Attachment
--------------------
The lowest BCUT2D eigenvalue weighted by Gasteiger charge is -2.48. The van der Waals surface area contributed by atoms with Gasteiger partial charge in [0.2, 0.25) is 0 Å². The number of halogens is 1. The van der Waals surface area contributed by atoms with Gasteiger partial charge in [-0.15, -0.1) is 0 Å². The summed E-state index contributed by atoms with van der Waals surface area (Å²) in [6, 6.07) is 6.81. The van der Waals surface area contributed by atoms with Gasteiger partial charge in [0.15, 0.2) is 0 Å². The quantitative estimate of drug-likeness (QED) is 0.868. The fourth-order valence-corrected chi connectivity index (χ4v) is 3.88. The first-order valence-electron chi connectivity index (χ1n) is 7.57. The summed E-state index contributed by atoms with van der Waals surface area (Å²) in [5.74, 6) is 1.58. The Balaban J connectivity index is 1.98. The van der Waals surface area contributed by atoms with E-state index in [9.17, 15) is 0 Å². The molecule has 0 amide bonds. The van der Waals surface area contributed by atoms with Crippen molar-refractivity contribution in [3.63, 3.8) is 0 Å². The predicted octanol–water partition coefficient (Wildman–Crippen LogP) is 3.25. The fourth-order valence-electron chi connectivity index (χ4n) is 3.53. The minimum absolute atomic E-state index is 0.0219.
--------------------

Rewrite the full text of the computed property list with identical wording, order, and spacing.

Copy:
The lowest BCUT2D eigenvalue weighted by Gasteiger charge is -2.48. The van der Waals surface area contributed by atoms with Gasteiger partial charge in [0.2, 0.25) is 0 Å². The number of halogens is 1. The van der Waals surface area contributed by atoms with Gasteiger partial charge in [-0.15, -0.1) is 0 Å². The summed E-state index contributed by atoms with van der Waals surface area (Å²) in [6, 6.07) is 6.81. The van der Waals surface area contributed by atoms with Gasteiger partial charge in [0.15, 0.2) is 0 Å². The quantitative estimate of drug-likeness (QED) is 0.868. The fourth-order valence-corrected chi connectivity index (χ4v) is 3.88. The first-order valence-electron chi connectivity index (χ1n) is 7.57. The summed E-state index contributed by atoms with van der Waals surface area (Å²) in [5.74, 6) is 1.58. The Balaban J connectivity index is 1.98. The van der Waals surface area contributed by atoms with E-state index in [9.17, 15) is 0 Å². The molecule has 0 amide bonds. The van der Waals surface area contributed by atoms with Crippen molar-refractivity contribution in [3.63, 3.8) is 0 Å². The predicted octanol–water partition coefficient (Wildman–Crippen LogP) is 3.25. The fourth-order valence-electron chi connectivity index (χ4n) is 3.53. The minimum absolute atomic E-state index is 0.0219.